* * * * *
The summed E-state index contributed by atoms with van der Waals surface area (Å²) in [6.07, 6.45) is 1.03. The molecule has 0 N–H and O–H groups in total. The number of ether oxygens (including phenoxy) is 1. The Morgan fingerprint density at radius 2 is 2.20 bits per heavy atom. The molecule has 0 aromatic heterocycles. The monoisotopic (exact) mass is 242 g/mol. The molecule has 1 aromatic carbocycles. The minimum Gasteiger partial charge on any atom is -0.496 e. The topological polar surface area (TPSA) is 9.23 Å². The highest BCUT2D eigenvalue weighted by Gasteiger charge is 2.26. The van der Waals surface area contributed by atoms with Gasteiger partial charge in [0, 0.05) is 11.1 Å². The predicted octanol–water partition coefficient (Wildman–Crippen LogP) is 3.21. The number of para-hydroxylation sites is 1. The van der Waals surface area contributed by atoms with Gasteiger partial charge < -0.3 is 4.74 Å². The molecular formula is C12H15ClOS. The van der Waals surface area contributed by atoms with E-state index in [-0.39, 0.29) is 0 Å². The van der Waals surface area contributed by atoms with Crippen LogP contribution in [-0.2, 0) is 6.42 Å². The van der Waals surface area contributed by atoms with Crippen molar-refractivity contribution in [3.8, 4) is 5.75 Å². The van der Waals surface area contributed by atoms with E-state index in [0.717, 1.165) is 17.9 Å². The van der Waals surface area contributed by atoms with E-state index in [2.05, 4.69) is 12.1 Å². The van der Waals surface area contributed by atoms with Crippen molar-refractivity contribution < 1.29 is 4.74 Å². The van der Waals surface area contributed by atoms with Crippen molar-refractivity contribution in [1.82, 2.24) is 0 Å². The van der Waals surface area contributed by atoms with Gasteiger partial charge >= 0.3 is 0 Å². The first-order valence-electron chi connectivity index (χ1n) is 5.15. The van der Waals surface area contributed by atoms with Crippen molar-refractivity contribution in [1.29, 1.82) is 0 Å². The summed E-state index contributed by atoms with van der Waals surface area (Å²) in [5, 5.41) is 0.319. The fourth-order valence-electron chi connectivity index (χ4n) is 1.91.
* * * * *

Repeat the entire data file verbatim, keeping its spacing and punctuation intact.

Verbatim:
The summed E-state index contributed by atoms with van der Waals surface area (Å²) in [6.07, 6.45) is 1.03. The molecule has 0 N–H and O–H groups in total. The number of ether oxygens (including phenoxy) is 1. The Morgan fingerprint density at radius 2 is 2.20 bits per heavy atom. The molecule has 0 aromatic heterocycles. The monoisotopic (exact) mass is 242 g/mol. The molecule has 1 aromatic carbocycles. The minimum Gasteiger partial charge on any atom is -0.496 e. The topological polar surface area (TPSA) is 9.23 Å². The highest BCUT2D eigenvalue weighted by Gasteiger charge is 2.26. The van der Waals surface area contributed by atoms with Gasteiger partial charge in [0, 0.05) is 11.1 Å². The predicted octanol–water partition coefficient (Wildman–Crippen LogP) is 3.21. The number of para-hydroxylation sites is 1. The van der Waals surface area contributed by atoms with Gasteiger partial charge < -0.3 is 4.74 Å². The molecular formula is C12H15ClOS. The van der Waals surface area contributed by atoms with E-state index in [-0.39, 0.29) is 0 Å². The van der Waals surface area contributed by atoms with Crippen LogP contribution in [-0.2, 0) is 6.42 Å². The van der Waals surface area contributed by atoms with Crippen molar-refractivity contribution in [3.8, 4) is 5.75 Å². The van der Waals surface area contributed by atoms with E-state index in [0.717, 1.165) is 17.9 Å². The van der Waals surface area contributed by atoms with E-state index in [2.05, 4.69) is 12.1 Å². The van der Waals surface area contributed by atoms with Crippen molar-refractivity contribution < 1.29 is 4.74 Å². The van der Waals surface area contributed by atoms with Crippen molar-refractivity contribution in [1.82, 2.24) is 0 Å². The van der Waals surface area contributed by atoms with Gasteiger partial charge >= 0.3 is 0 Å². The first-order valence-electron chi connectivity index (χ1n) is 5.15. The van der Waals surface area contributed by atoms with Crippen molar-refractivity contribution in [1.29, 1.82) is 0 Å². The summed E-state index contributed by atoms with van der Waals surface area (Å²) in [5, 5.41) is 0.319. The fourth-order valence-electron chi connectivity index (χ4n) is 1.91.